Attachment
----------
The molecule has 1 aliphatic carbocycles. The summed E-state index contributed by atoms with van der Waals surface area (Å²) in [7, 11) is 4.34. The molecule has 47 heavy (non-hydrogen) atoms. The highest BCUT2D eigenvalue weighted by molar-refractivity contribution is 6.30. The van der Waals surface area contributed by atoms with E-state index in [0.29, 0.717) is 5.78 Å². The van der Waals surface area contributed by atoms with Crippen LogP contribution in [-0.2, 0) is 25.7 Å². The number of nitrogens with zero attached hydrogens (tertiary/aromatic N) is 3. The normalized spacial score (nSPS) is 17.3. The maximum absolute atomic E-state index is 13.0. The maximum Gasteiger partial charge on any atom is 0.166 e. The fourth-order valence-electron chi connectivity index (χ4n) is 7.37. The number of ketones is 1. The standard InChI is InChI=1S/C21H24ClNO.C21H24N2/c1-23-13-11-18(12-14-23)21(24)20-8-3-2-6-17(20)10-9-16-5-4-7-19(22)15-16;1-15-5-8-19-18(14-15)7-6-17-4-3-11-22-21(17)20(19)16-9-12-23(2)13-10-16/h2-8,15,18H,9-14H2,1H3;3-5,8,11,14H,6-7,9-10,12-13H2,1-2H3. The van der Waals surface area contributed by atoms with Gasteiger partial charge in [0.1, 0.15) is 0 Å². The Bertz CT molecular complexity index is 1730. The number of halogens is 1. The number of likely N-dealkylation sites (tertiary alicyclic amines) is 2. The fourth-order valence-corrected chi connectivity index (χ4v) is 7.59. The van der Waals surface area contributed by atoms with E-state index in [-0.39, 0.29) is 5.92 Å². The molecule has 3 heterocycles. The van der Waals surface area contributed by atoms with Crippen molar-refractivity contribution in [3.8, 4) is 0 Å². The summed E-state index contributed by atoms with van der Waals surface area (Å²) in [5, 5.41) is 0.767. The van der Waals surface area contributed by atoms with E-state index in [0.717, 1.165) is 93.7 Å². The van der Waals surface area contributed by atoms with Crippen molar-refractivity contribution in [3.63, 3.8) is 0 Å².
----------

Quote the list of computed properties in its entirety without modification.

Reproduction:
The molecule has 1 aliphatic carbocycles. The summed E-state index contributed by atoms with van der Waals surface area (Å²) in [7, 11) is 4.34. The molecule has 47 heavy (non-hydrogen) atoms. The highest BCUT2D eigenvalue weighted by molar-refractivity contribution is 6.30. The van der Waals surface area contributed by atoms with E-state index in [0.29, 0.717) is 5.78 Å². The van der Waals surface area contributed by atoms with Crippen LogP contribution in [-0.2, 0) is 25.7 Å². The number of nitrogens with zero attached hydrogens (tertiary/aromatic N) is 3. The normalized spacial score (nSPS) is 17.3. The maximum absolute atomic E-state index is 13.0. The maximum Gasteiger partial charge on any atom is 0.166 e. The fourth-order valence-electron chi connectivity index (χ4n) is 7.37. The number of ketones is 1. The standard InChI is InChI=1S/C21H24ClNO.C21H24N2/c1-23-13-11-18(12-14-23)21(24)20-8-3-2-6-17(20)10-9-16-5-4-7-19(22)15-16;1-15-5-8-19-18(14-15)7-6-17-4-3-11-22-21(17)20(19)16-9-12-23(2)13-10-16/h2-8,15,18H,9-14H2,1H3;3-5,8,11,14H,6-7,9-10,12-13H2,1-2H3. The van der Waals surface area contributed by atoms with Gasteiger partial charge in [0.1, 0.15) is 0 Å². The Bertz CT molecular complexity index is 1730. The number of halogens is 1. The number of likely N-dealkylation sites (tertiary alicyclic amines) is 2. The fourth-order valence-corrected chi connectivity index (χ4v) is 7.59. The van der Waals surface area contributed by atoms with E-state index in [-0.39, 0.29) is 5.92 Å². The molecule has 3 heterocycles. The van der Waals surface area contributed by atoms with Crippen molar-refractivity contribution in [3.8, 4) is 0 Å². The summed E-state index contributed by atoms with van der Waals surface area (Å²) in [5, 5.41) is 0.767. The van der Waals surface area contributed by atoms with E-state index in [0.717, 1.165) is 93.7 Å². The van der Waals surface area contributed by atoms with Crippen molar-refractivity contribution in [3.63, 3.8) is 0 Å².